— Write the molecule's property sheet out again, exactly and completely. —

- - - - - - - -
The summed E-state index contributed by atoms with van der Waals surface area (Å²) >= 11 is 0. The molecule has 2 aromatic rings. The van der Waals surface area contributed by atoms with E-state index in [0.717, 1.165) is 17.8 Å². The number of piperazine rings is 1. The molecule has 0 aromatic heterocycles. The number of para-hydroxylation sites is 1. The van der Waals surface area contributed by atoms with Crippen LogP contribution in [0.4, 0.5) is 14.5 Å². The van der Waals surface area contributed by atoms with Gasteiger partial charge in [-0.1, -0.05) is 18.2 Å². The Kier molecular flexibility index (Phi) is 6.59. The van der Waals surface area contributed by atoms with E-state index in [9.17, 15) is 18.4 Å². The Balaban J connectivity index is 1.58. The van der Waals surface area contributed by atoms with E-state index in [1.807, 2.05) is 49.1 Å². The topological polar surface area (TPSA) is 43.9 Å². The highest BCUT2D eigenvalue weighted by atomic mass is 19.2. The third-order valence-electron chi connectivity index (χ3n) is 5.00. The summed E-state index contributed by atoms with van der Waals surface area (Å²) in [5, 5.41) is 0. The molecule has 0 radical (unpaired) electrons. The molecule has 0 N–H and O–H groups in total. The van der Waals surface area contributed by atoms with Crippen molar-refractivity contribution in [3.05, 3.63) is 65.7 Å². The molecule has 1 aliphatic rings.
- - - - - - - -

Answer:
The summed E-state index contributed by atoms with van der Waals surface area (Å²) >= 11 is 0. The molecule has 2 aromatic rings. The van der Waals surface area contributed by atoms with E-state index in [0.717, 1.165) is 17.8 Å². The number of piperazine rings is 1. The molecule has 0 aromatic heterocycles. The number of para-hydroxylation sites is 1. The van der Waals surface area contributed by atoms with Crippen LogP contribution in [0.4, 0.5) is 14.5 Å². The van der Waals surface area contributed by atoms with Gasteiger partial charge in [-0.1, -0.05) is 18.2 Å². The Kier molecular flexibility index (Phi) is 6.59. The van der Waals surface area contributed by atoms with E-state index in [9.17, 15) is 18.4 Å². The Balaban J connectivity index is 1.58. The van der Waals surface area contributed by atoms with E-state index in [1.807, 2.05) is 49.1 Å². The topological polar surface area (TPSA) is 43.9 Å². The highest BCUT2D eigenvalue weighted by atomic mass is 19.2. The third-order valence-electron chi connectivity index (χ3n) is 5.00. The summed E-state index contributed by atoms with van der Waals surface area (Å²) in [5, 5.41) is 0. The molecule has 0 radical (unpaired) electrons. The molecule has 0 N–H and O–H groups in total. The van der Waals surface area contributed by atoms with Crippen molar-refractivity contribution in [3.05, 3.63) is 65.7 Å². The molecule has 1 aliphatic rings.